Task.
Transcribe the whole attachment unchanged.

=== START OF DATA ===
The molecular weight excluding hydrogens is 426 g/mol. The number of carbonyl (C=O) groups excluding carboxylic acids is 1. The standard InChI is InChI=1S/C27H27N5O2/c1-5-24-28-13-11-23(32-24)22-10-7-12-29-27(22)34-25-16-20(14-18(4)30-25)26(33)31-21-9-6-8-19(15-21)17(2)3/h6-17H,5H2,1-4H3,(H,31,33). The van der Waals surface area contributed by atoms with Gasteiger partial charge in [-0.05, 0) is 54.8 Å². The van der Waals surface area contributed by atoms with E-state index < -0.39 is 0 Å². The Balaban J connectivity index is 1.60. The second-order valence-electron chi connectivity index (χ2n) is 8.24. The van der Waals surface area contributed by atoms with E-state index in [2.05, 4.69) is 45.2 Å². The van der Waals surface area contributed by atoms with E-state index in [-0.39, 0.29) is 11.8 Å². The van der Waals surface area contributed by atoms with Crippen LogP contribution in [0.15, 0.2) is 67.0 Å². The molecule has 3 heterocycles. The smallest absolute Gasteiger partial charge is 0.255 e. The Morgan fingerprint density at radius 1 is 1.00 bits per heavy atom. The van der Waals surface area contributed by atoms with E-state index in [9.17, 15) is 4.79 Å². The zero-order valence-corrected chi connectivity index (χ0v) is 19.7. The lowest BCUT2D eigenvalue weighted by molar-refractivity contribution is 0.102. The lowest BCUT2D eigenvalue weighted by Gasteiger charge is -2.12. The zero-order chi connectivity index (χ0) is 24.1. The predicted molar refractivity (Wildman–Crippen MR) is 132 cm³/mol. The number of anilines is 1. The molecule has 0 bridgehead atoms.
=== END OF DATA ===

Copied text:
The molecular weight excluding hydrogens is 426 g/mol. The number of carbonyl (C=O) groups excluding carboxylic acids is 1. The standard InChI is InChI=1S/C27H27N5O2/c1-5-24-28-13-11-23(32-24)22-10-7-12-29-27(22)34-25-16-20(14-18(4)30-25)26(33)31-21-9-6-8-19(15-21)17(2)3/h6-17H,5H2,1-4H3,(H,31,33). The van der Waals surface area contributed by atoms with Gasteiger partial charge in [-0.05, 0) is 54.8 Å². The van der Waals surface area contributed by atoms with E-state index < -0.39 is 0 Å². The Balaban J connectivity index is 1.60. The second-order valence-electron chi connectivity index (χ2n) is 8.24. The van der Waals surface area contributed by atoms with E-state index in [2.05, 4.69) is 45.2 Å². The van der Waals surface area contributed by atoms with E-state index in [-0.39, 0.29) is 11.8 Å². The van der Waals surface area contributed by atoms with Crippen LogP contribution in [0.15, 0.2) is 67.0 Å². The molecule has 3 heterocycles. The smallest absolute Gasteiger partial charge is 0.255 e. The Morgan fingerprint density at radius 1 is 1.00 bits per heavy atom. The van der Waals surface area contributed by atoms with E-state index in [9.17, 15) is 4.79 Å². The zero-order valence-corrected chi connectivity index (χ0v) is 19.7. The lowest BCUT2D eigenvalue weighted by molar-refractivity contribution is 0.102. The lowest BCUT2D eigenvalue weighted by Gasteiger charge is -2.12. The zero-order chi connectivity index (χ0) is 24.1. The predicted molar refractivity (Wildman–Crippen MR) is 132 cm³/mol. The number of anilines is 1. The molecule has 0 bridgehead atoms.